Watching Everybody Hates Chris in Brazil
Reighan Gillam / University of Michigan
In my three part series for Flow I have been discussing the racial contours of visual media in São Paulo, Brazil. In my last article I examined the dominant patterns of black representation in mainstream media and I discussed the ideology of racial democracy. In this essay, I will examine televisual media that intervenes in this environment by making an incursion into the visual field.
I have spent a total of 18 months conducting fieldwork in São Paulo, Brazil, with Afro-Brazilian media producers. The bulk of my research occurred for a year between 2008-09. During this time I had the opportunity to meet Gloria, an Afro-Brazilian college student and one of the producers of an Afro-Brazilian radio program broadcast from her college. As we grabbed a bite to eat one day after a recording session, she began to talk about the absence of programming, on television and in other areas, that contains the equitable inclusion of Afro-Brazilians or negros. I said to her that television and media in the United States contains less than desirable inclusion of African Americans and we could do better to have more diversity in general on our TV. “But you all have Everybody Hates Chris” she answered back. “We don’t have any programs like that in Brazil, the show has a cast that’s practically all black.” Gloria was not the first person to mention Everybody Hates Chris (EHC) to me in passing as an example of a show that represented blackness on television in different ways.
Everybody Hates Chris revolves around Chris, the oldest child in a working class black family living in the Bedford Stuyvesent neighborhood of Brooklyn, NY. His father, Julius, works hard and pinches pennies in order to provide for his family and his mother, Rochelle, strictly guides the children’s upbringing. Chris’ younger brother and sister are idolized and admired, while Chris bears the burden of the unpleasantries of home life, being unpopular at school, and dealing with racially motivated bullying and treatment from his fellow students and teachers. The critically acclaimed show is narrated by Chris Rock and references his experiences at an all-white school. To be sure, EHC is firmly anchored in the United States through its “clear connection with a post-soul urban experience.”1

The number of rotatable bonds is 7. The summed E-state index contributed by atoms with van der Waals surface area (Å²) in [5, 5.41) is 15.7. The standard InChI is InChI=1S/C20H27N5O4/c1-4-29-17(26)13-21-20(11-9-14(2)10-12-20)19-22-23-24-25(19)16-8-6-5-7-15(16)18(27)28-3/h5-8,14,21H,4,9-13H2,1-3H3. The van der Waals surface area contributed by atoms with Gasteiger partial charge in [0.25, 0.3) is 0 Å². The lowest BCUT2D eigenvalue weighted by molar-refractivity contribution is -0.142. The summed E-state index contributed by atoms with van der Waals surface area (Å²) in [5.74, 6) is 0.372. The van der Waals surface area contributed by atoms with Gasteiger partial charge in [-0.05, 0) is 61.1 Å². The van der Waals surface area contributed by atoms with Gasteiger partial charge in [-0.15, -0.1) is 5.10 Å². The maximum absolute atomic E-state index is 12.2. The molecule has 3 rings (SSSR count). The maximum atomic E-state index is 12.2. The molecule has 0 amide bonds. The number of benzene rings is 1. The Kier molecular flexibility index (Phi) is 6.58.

For example, the racial tension generated by Chris’ experiences in majority white schools is facilitated by bussing programs in the United States that aimed to provide educational opportunities to inner city youth. The show’s depiction of racial tension in the school “alludes to the post-soul baby, dealing with how far we haven’t come.”2
It was broadcast in Brazil on Rede Record and TBS Brasil, sometimes under the name Everybody Hates Chris with subtitles or under the Portuguese translation Todo O Mundo Odeia O Chris
with dubbed episodes. For Gloria, EHC presented the possibility that a majority black cast can anchor a successful show. While talking with her about race and representation in Brazil, Gloria told me a story about producing a commercial for a college class. “I wanted to cast a black actor to be part of the commercial,” she said, “but nobody else agreed with it. I have tried this several times and in different projects, but I could never get a black person in.” None of her classmates would refer to race as a factor for the rejection of a black actor. As someone intimately familiar with the difficulty of racially diversifying media, Gloria could not underestimate the importance of having a successful television show, which ran for four seasons, that could have a majority black cast on network television.
Paulo, another Afro-Brazilian media worker I interviewed, talked favorably about EHC. He stated,
It appears that our [Afro-Brazilians] self-critique is much worse then the critique of others. We continue to be very worried about being called racist. I think, how is it that these North American sitcoms and serials don’t worry at all. Suddenly, for example like in the television program Everybody Hates Chris, there is the friend of Chris, who is a white young man, an Italian descendent. But generally the story takes place in a black neighborhood, with black people and there’s no preoccupation about this. So there’s not a lot of worry like, “Ah! You’ll call me this or that.” Incidentally, Chris makes fun of these realities and these concerns. But here, we have a little bit of this fear. It appears that we ask for permission. We already arrive apologizing for ourselves.
Paulo has worked in mainstream and alternative Afro-Brazilian media for close to 25 years. Like Gloria he is familiar with the difficulty of including Afro-Brazilian in media representations, outside of the stereotypical roles. In this quote he refers to the way in which race is addressed in EHC. EHC provides an example of a television program that centers black life, black experiences, and where racism is openly discussed. In Brazil, Paulo refers to the common critique levied against those who discuss race, which is that they are actually racist. For him, EHC displays a counterpoint to his tendency to self-critique or censor his discussions of race and depicts a courageous critique of racism and racial discrimination. To Paulo, it is almost as if EHC creators and cast do not care how people will respond to the messages they send.